Lost Girls Guide to Lima, Peru

City Guides, Country Guides, Peru, Travel Guides - Country Guides — By on March 23, 2012 at 12:00 pm

By Leora Novick

“Lets just spend one night in Lima, and then get the hell out of there!” In the midst of a planning session for my two-month backpacking trip to Peru, I thought I knew it all. Everyone kept issuing warnings about the dark and rainy Peruvian capital, and how if we knew what was best, we would skip over it altogether.

Talk about a case of a bad reputation.

Travelers to Peru typically have a set itinerary in mind, now commonly known as the Gringo Trail. Fly into Cusco, visit Machu Picchu and perhaps hike the Inca Trail, pick up some local Alpaca sweaters, take a boat ride across Lake Titicaca, surf the sand dunes of Huacachina, fly over the Nazca lines, and catch a sight of Penguins at the Ballestas Islands. This trip alone can keep you occupied for weeks on end, but what most tourists don’t realize is that they are skipping one of the most fascinating Peruvian cities: Lima.

The capital of Peru is more than just a steppingstone to the attraction-filled south. Host to a cutting edge culinary scene and an abundance of cultural sites, there has never been a more exciting time to visit the city of Lima.


A visit to Lima must include a day in Miraflores, Lima’s premier tourist destination. Stroll along the boardwalk overlooking the Pacific Ocean and it’s pebbly beach, and make your way to the lighthouse. Join in with locals for a yoga class, Capoeira session, or just some lazy people-watching from the grassy lawn. Don’t miss out on the neighborhood’s pride and joy, Park Kennedy. Groomed on a daily basis, it’s easy to see where Miraflores gets its name!

Sights in Lima, PeruSpend the afternoon in the artist district of Barranco. Here you can purchase some locally made crafts as you walk down the imposing staircase leading to the beach. Soak up the sun, but don’t forget your sunscreen!

As the sun starts to set, head to the city center for a bit of Chifa, the local Chinese/Peruvian fusion in Lima’s Chinatown district, and stroll through the large Plaza de Armas to catch a glimpse of Lima’s imposing governmental buildings.

As the night quickly approaches, end your day in the Rimac district with a visually thrilling light and water show at El Circuito Magico del Agua. This show contains 13 different fountains, each in varying shapes and sizes, which are accompanied by light and music. Cool off from the city heat as you race through each fountain’s swirling waters.



Culture in Lima, PeruWith a culturally rich history dating back far beyond the famed Incas, Lima is proud to educate visitors on their tumultuous past. Start off in the museum district in the center of Lima at the Mali, Lima’s renowned art museum. Here you can find clay vessels and artwork from native Peruvian tribes alongside modern collections of newspaper trimmings from the 18th century.

If you’re traveling with a younger set, you can’t miss the newly constructed Museo Metropolitano. An interactive journey through the history of the city of Lima, visitors experience volcanic simulations and 3D videos, as they experience firsthand the Spanish conquering over this Inca Empire.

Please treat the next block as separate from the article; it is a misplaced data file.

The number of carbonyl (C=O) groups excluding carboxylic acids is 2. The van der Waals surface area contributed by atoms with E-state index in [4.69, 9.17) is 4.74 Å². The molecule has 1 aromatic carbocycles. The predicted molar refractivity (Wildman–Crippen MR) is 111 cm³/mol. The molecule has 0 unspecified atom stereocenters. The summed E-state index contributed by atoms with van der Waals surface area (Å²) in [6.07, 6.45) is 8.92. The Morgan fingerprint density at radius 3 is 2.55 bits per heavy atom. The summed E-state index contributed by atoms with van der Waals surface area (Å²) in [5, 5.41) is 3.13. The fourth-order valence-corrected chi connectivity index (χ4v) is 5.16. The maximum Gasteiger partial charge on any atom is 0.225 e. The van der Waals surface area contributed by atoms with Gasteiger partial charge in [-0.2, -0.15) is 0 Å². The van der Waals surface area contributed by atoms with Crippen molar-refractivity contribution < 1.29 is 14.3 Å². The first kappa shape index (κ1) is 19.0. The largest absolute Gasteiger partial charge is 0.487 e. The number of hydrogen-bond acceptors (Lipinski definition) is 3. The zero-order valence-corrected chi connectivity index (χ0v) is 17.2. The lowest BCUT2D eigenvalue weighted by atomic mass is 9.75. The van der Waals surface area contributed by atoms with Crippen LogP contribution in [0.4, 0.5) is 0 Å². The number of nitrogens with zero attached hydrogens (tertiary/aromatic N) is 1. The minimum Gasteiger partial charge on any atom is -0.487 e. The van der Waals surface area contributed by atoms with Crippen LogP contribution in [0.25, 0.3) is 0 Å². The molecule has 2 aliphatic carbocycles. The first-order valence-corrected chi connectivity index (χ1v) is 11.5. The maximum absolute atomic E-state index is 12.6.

Too loud for your tastes? Tiptoe through the deathly quiet underground tunnels of the catacombs in the Monastery of San Francisco. Dust covered piles of bones are arranged artistically, with tiny skulls peeking out from each corner.


With hundreds of unique dishes, each containing traditional fruits, spices, and flavors, you never need to eat the same thing twice in Peru. Enjoy lunch with the locals at Miraflores’s sandwich café, La Lucha. Try one of their juice combinations, and don’t be afraid of the mystery fruits on the counter. Add some Lucuma and Food in Lima, PeruGuanabana to your morning routine to really get some Peruvian flavor.

If you’ve got a bit of a sweet tooth, then look no further than Manolo’s. Giving an equal sensation to wearing those iconic heels, this eatery is known for it’s mind-blowing churros. Choose from chocolate, vanilla, or dulce de leche fillings.

End your day with Peru’s national dish, ceviche, or set aside five hours for the dinner experience of your life. Diners at famed chef Gaston Acurio’s restaurant, Astrid Y Gaston are treated to the ultimate in cocina Peruana.


As part of Latin America, its no surprise that Peruvians love to dance all night long. Start your night at Munich, a Nightlife in Lima, Perulocal German style pub with it’s own piano man. Down a few pints and then practice your moves as you join the couples on the dance floor.

If you’re looking to continue your city tour at night, El Mirador is the spot for you. A nightclub in the center of Lima, this seven-story building offers different themed floors, and exceptional views.

For those beach lovers, dance the night away at Antiqua, a beachside club with confetti cans, salsa music, and a salty ocean spray in its outdoor lounge.


Leora is a freelance travel writer with an extensive background in fashion. A former executive for Burberry, she now comments on style around the world at An American Girl in Transit. Leora is most interested in the different definitions of beauty around the world.

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  • Go Andes says:

    Great to see Circuito Magico del Agua getting a mention – one of the greatest value things to so in South America, still less than $5 entry! For traditional “local” food, try one of the local restaurants that advertise their dishes on blackboards outside, always crammed with locals. Never pay more than $6-8 for a 2 course meal in these places! One of the popular dishes in these restaurants in Papa Huancaina – potato salad with the famous huancaina sauce – delicious!